Killer virus to wipe us all out!!
Ben Goldacre on the risks of reading health pages
Tuesday September 16, 2003
Let’s look at what last month’s news stories would have done for your health. You would be worried – quite inappropriately – about giving your child MMR, putting your child and whole community at risk; you would have stopped your HRT and your Seroxat, or made a panicked beeline for your GP; you would be terrified of the “superbug” that “may kill 150,000”; and you would be convinced that we are four times more likely to die after surgery under the NHS than in the US.
Journalists aren’t employed to keep you healthy, or even informed: it is our job to sell readers to advertisers, to entertain you, and experience has taught us that we can do this very effectively with scare stories. The health pages aren’t here to inform anyone, let alone health professionals, who find them uniformly irritating: they are here for hypochondriacs.
So it’s all the more ironic that the King’s Fund today published a study that blames media hype over health scares for actively putting your well-being at risk, by encouraging people to “change their behaviour in ways that are not in their own best interests”, and by allowing media scares to drive public health policy. The latter would never have happened, of course, in the good old days when doctors ran the health service instead of politicised managers. But we have lost our faith in doctors, largely thanks to these scare stories, and that’s the key point that this study misses.
It’s obvious that scare stories undermine people’s ability to make sensible decisions about their health. But when you undermine doctors, you also undermine the strong placebo effect of any therapeutic intervention, not to mention the morale of everyone who works in the health service.
Last week’s news story – that patients are four times more likely to die post-operatively under the NHS – is an excellent example. It was backed up by a moronic study that compared one famously mediocre district general hospital in the UK, covering everyone in a poor and difficult catchment area, against Mount Sinai Hospital in New York, a private teaching hospital, where you can’t move for professors and which treats only the very rich.
Do I need to remind you that Britain did rather well in the last World Health Organisation ranking of healthcare systems, whereas the US, which spends more than twice as much of its GNP on healthcare, without even managing to provide it for everyone in its population, came in 72nd? Apparently, I do. The US came below Cuba (ranked 36); El Salvador (37); Grenada (49); Columbia (51); Iran (58); and only a nose ahead of Nicaragua (74) and Iraq (75). Britain came in 24th, but we were robbed.
I don’t want to get grumpy, but if you wanted to undermine the morale of all the hundreds of thousands of people who work in the NHS for very little reward, you could at least have the decency to do so with proper data.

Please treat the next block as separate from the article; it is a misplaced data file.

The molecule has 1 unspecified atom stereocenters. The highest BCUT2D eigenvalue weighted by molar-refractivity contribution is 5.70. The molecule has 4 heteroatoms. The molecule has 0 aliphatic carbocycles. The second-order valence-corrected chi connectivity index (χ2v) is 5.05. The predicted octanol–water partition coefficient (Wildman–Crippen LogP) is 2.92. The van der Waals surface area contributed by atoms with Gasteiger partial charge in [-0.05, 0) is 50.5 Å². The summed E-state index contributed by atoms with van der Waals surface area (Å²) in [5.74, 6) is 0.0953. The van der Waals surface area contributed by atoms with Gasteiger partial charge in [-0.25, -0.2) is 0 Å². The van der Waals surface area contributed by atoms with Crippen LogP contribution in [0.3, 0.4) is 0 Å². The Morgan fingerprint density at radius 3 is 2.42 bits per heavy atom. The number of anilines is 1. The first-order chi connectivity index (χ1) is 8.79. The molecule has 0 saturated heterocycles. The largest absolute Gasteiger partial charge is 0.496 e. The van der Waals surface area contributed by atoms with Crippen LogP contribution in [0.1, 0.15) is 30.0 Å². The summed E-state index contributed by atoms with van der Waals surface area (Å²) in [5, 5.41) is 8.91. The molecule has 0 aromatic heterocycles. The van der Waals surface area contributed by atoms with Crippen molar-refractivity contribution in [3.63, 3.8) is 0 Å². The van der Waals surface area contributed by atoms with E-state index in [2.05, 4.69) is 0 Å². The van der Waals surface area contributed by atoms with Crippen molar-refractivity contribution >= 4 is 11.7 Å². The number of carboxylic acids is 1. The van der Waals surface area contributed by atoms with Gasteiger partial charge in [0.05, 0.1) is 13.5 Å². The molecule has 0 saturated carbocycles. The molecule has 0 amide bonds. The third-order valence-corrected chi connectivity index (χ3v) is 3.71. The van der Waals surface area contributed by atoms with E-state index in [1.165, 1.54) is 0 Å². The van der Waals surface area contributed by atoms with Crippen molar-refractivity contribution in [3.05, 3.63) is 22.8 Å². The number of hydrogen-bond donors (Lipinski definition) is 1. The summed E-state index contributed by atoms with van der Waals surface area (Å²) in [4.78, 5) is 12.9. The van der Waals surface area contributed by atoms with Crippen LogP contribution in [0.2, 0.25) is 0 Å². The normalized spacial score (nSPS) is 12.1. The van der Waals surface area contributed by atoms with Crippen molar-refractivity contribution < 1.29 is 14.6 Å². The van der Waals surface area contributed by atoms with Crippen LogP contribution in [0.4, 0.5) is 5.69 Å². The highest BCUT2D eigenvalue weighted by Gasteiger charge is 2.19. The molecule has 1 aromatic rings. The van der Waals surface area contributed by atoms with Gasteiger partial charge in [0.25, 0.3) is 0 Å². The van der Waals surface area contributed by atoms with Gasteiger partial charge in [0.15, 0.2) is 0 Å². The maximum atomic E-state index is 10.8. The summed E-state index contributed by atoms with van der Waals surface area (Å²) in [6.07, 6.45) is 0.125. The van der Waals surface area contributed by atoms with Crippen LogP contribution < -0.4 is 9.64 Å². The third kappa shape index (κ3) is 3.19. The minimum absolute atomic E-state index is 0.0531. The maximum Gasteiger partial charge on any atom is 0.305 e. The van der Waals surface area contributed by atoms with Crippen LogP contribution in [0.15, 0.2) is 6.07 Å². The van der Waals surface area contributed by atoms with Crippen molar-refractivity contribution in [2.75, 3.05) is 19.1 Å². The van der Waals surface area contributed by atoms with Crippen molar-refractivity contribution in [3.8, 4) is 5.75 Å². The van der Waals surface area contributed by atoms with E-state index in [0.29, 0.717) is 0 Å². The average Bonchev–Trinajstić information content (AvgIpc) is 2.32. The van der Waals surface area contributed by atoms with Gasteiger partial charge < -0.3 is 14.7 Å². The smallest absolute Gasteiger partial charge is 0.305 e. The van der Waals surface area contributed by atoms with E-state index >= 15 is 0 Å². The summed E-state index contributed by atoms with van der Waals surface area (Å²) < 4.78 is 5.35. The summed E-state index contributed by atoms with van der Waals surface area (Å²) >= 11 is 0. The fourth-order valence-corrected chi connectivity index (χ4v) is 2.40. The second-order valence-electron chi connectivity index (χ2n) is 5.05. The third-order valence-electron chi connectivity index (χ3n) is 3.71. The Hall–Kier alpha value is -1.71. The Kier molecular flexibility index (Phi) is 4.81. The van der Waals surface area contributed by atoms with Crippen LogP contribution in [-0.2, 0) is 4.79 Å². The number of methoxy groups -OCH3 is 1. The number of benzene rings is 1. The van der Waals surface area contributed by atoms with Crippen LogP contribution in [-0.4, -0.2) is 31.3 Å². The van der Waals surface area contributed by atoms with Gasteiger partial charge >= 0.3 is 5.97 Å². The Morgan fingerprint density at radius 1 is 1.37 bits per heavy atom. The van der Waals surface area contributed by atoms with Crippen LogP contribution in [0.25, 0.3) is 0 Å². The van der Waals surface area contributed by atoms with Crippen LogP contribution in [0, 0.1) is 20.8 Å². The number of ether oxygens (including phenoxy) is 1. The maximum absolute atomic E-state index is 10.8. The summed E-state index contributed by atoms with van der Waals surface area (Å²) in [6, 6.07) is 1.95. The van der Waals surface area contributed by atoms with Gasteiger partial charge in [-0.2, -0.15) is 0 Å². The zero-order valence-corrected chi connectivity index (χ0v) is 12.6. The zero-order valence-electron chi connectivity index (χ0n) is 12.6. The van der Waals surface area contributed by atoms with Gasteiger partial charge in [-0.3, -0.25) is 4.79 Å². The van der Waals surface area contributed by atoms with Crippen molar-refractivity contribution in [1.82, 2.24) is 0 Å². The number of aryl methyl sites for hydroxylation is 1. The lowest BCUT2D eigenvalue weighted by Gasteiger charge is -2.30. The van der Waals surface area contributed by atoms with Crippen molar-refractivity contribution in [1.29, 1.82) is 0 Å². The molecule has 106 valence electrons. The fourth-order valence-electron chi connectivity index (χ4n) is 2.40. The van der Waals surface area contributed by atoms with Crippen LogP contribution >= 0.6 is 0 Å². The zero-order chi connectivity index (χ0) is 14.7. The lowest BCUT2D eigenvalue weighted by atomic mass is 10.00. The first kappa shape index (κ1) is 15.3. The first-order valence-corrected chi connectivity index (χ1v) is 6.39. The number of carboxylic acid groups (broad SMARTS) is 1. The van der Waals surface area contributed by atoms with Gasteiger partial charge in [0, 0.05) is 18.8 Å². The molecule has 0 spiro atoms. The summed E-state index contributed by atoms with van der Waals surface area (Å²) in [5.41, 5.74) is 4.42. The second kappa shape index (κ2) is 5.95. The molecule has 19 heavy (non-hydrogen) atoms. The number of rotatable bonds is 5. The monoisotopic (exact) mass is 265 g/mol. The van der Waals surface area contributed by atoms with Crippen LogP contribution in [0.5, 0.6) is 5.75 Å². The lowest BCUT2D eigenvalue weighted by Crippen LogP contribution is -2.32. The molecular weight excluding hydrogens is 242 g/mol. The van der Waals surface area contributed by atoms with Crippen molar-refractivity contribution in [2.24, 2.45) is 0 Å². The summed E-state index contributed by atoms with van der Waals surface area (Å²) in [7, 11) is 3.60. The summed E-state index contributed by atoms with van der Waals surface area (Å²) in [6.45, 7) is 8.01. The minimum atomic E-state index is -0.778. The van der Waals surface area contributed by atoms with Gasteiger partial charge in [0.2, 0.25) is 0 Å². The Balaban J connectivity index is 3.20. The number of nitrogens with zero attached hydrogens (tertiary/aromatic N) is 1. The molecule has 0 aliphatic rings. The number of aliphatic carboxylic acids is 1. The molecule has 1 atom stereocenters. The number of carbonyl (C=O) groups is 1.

But health stories aren’t about data, or a realistic appraisal of risk. If they were, you’d have seen massive coverage for what’s known as the SSSS study, which is famous in the medical world: millions of people are on statin drugs to reduce cholesterol, so it’s clearly relevant – they were a major breakthrough – and this study of 4,444 people (catchy, huh?) showed that the treatment of 100 patients for six years would prevent four deaths from coronary heart disease and seven non-fatal heart attacks at little cost.
Let me tell you, this is much more important than anything you’ve read this week about a glass of wine for your heart, or some ridiculous vitamin for your joints, or chocolate for stress, or some esoteric branch of stem-cell therapy that won’t be available until 2008.
The paradox, of course, is that it’s almost all irrelevant. Because everybody knows how to stay healthy, it’s just that lots of us can’t be bothered. You don’t need a doctor, or a journalist, to tell you to stop smoking, drink moderately, eat your greens, and get regular exercise. If you get that far, and use your GP sensibly, then you’ve covered almost all your risks.
But people get a peculiar thrill from health scares; it’s the same thing that drives them to complementary medicine. We like to feel informed, but we don’t want to feel guilty about our unhealthy lifestyles; we like to feel that we can get one up on doctors, but we can’t spend the time reading up the whole of medicine; when we’re worried about our health, we feel out of control, and we want to get some of that control and understanding back. Perhaps most insidiously, in the UK, where healthcare is provided universally and free at point of access, by the state, we are suspicious of doctors, as agents of the state, rather than our paid servants, which is what they should be.
Maybe we should encourage doctors to manage our anxieties about our health better. But as a recent study on doctors’ careers in the BMJ showed, the media going on the attack, and scaremongering is now being cited by doctors as their reason for leaving the medical profession altogether. And you know what that will do for waiting times. Scared yet?